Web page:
Monday, 4 February 2013

In Search of Winter Birds, Norfolk 2013 - Day 3

For day 3 of our trip we decided to start at Burnham Overy Staithe in search of the rough legged buzzard that had been in the area. We set off just after sunrise, but en-route our attention was drawn to a large flock of geese that appeared to be dropping into a nearby field around Choseley. We immediately changed direction and headed inland towards them.

Pink-footed geese Anser brachyrhynchus

We had yet to encounter a large flock of pink-footed geese on this trip but the spectacle of thousands of geese flying over calling, then wheeling around as they fall from the sky, really makes these trips worthwhile. Today we must have timed it perfectly, as the geese were moving inland from their overnight roost before dispersing across the landscape.

Pink-footed Geese

It was so difficult to count how many birds were present since they were constantly on the move, then dropping out of sight into a distant field. We estimated that there were at least 7,000 birds in this one flock.

Pink-footed Geese

When on the deck the geese were quite nervous, taking to the wing as soon as any potential predator approached. In most cases they needn't have worried, as what was approaching was a brown hare. The hares seemed unperturbed by the presence of the geese and would just carry on their daily routines, often running straight across a field through the middle of the flock, making the whole flock take to the wing.

Brown Hare Lepus europaeus with Pink-footed Geese

We arrived at Burham Overy Staithe as the tide was falling. A few waders (ringed plovers, redshank, bar-tailed godwits and a knot), were scattered sparsely over the mud, and marsh harriers hung in the wind. A quick look out to sea from the dunes produced a couple of red-throated divers, common scoter and eider, and a flock of white-fronted geese grazed on the fresh marsh behind the dunes.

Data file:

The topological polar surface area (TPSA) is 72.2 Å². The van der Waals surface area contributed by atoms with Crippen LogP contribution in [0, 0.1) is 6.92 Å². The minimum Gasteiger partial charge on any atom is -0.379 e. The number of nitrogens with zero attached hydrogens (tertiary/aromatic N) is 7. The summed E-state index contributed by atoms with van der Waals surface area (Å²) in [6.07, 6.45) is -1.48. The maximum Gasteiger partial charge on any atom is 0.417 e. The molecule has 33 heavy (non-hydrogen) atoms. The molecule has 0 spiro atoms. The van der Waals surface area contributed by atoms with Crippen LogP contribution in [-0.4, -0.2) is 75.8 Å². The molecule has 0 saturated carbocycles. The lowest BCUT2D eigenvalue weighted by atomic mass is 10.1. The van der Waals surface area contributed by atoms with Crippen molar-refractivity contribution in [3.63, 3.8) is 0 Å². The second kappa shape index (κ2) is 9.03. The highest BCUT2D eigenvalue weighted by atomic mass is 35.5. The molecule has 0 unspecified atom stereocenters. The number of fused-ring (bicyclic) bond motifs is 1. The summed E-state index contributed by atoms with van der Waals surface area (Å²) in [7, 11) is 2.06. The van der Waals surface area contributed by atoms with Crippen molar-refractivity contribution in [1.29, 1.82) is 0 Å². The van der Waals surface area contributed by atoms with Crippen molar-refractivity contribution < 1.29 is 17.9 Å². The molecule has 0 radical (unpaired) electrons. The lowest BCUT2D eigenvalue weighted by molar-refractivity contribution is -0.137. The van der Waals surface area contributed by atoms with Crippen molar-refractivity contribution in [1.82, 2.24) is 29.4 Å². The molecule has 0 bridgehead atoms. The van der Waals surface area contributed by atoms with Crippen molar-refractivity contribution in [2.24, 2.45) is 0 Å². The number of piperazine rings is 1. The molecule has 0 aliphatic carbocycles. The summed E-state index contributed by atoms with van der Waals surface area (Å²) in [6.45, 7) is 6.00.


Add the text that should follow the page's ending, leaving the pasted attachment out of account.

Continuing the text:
If there is one rule in birding it is always to expect the unexpected, and today that rule was re-enforced by the presence of a purple sandpiper on a freshwater pool, in the middle of a meadow at Cley. Typically in winter this is a species of coastal, wave-washed, seaweed covered rocks, well at least that is their habitat in Hampshire. The bird at Cley was on a freshwater pool, along with a lapwing and a redshank, not the sort of habitat I have seen them in before. It was feeding in a similar style to the black-bellied dipper, submerging its head and walking forward in search of food....very bizarre!

Purple Sandpiper Calidris maritima with Redshank and Lapwing on a Freshwater Pool

After our brief visit to Cley, we decided to head back to an area where we had recently seen some barn owls feeding. Visitors to North Norfolk in the winter will be very well aware of how visible and approachable this species can be, and subsequently how easy they are to photograph. Unfortunately, the light today was not so good and therefore I had to set a high sensitivity level on the camera to stand a chance of getting even a half decent photo. 

Barn Owl Tyto alba (male)

As we headed towards our destination we were greeted by a stunning male barn owl hunting along the roadside verge, a precarious place for this species to hunt. The bird seemed oblivious to our presence, making several close passes before heading off across the field.

Barn Owl (male) 

This individual was a male, which can be seen by the pure white, unspotted underparts, females tend to have a more yellowish tinged breast with fine dark spots.

Barn Owl (male)

With not much light left for birding, we headed back to our accommodation for a short break before another well earned visit to the local pub.

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